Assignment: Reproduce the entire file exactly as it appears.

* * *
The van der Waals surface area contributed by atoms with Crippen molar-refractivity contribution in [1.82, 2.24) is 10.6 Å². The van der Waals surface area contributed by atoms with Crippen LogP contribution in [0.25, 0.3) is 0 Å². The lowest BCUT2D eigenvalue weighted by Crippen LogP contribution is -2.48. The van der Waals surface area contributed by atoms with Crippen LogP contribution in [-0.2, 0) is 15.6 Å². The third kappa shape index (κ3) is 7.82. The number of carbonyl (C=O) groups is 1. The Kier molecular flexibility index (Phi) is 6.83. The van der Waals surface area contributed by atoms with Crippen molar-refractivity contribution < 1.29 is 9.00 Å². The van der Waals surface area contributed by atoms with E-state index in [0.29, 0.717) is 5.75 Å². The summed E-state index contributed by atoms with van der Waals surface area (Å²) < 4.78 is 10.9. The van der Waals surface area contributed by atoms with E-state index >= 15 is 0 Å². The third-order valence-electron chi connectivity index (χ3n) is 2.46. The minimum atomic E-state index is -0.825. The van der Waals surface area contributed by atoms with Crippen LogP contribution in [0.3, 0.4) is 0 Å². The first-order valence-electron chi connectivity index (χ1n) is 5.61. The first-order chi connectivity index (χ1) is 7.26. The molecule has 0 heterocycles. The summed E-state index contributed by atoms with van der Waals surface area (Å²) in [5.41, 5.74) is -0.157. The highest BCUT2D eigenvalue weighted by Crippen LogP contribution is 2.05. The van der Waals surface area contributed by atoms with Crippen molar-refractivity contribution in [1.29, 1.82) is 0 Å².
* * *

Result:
The van der Waals surface area contributed by atoms with Crippen molar-refractivity contribution in [1.82, 2.24) is 10.6 Å². The van der Waals surface area contributed by atoms with Crippen LogP contribution in [0.25, 0.3) is 0 Å². The lowest BCUT2D eigenvalue weighted by Crippen LogP contribution is -2.48. The van der Waals surface area contributed by atoms with Crippen LogP contribution in [-0.2, 0) is 15.6 Å². The third kappa shape index (κ3) is 7.82. The number of carbonyl (C=O) groups is 1. The Kier molecular flexibility index (Phi) is 6.83. The van der Waals surface area contributed by atoms with Crippen molar-refractivity contribution < 1.29 is 9.00 Å². The van der Waals surface area contributed by atoms with E-state index in [0.29, 0.717) is 5.75 Å². The summed E-state index contributed by atoms with van der Waals surface area (Å²) < 4.78 is 10.9. The van der Waals surface area contributed by atoms with E-state index >= 15 is 0 Å². The third-order valence-electron chi connectivity index (χ3n) is 2.46. The minimum atomic E-state index is -0.825. The van der Waals surface area contributed by atoms with Crippen LogP contribution in [0.3, 0.4) is 0 Å². The first-order valence-electron chi connectivity index (χ1n) is 5.61. The first-order chi connectivity index (χ1) is 7.26. The molecule has 0 heterocycles. The summed E-state index contributed by atoms with van der Waals surface area (Å²) in [5.41, 5.74) is -0.157. The highest BCUT2D eigenvalue weighted by Crippen LogP contribution is 2.05. The van der Waals surface area contributed by atoms with Crippen molar-refractivity contribution in [1.29, 1.82) is 0 Å².